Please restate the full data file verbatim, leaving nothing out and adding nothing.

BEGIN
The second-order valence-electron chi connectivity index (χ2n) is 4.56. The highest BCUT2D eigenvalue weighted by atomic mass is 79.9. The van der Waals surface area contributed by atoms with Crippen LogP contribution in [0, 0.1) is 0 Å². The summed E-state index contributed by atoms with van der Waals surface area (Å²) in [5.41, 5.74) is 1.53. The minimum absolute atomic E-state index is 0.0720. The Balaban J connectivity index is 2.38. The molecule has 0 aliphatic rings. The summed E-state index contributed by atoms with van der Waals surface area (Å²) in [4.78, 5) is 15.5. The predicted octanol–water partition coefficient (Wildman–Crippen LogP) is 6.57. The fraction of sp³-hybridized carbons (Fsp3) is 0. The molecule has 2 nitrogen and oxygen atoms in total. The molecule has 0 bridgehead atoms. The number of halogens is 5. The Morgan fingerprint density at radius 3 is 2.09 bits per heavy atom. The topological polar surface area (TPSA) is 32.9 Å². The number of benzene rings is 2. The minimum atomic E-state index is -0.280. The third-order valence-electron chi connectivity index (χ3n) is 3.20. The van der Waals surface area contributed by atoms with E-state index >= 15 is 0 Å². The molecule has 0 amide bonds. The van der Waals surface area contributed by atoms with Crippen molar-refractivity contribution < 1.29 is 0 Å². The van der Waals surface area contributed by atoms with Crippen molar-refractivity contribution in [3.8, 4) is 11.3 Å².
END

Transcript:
The second-order valence-electron chi connectivity index (χ2n) is 4.56. The highest BCUT2D eigenvalue weighted by atomic mass is 79.9. The van der Waals surface area contributed by atoms with Crippen LogP contribution in [0, 0.1) is 0 Å². The summed E-state index contributed by atoms with van der Waals surface area (Å²) in [5.41, 5.74) is 1.53. The minimum absolute atomic E-state index is 0.0720. The Balaban J connectivity index is 2.38. The molecule has 0 aliphatic rings. The summed E-state index contributed by atoms with van der Waals surface area (Å²) in [4.78, 5) is 15.5. The predicted octanol–water partition coefficient (Wildman–Crippen LogP) is 6.57. The fraction of sp³-hybridized carbons (Fsp3) is 0. The molecule has 2 nitrogen and oxygen atoms in total. The molecule has 0 bridgehead atoms. The number of halogens is 5. The Morgan fingerprint density at radius 3 is 2.09 bits per heavy atom. The topological polar surface area (TPSA) is 32.9 Å². The number of benzene rings is 2. The minimum atomic E-state index is -0.280. The third-order valence-electron chi connectivity index (χ3n) is 3.20. The van der Waals surface area contributed by atoms with E-state index >= 15 is 0 Å². The molecule has 0 amide bonds. The van der Waals surface area contributed by atoms with Crippen molar-refractivity contribution < 1.29 is 0 Å². The van der Waals surface area contributed by atoms with Crippen molar-refractivity contribution in [3.8, 4) is 11.3 Å².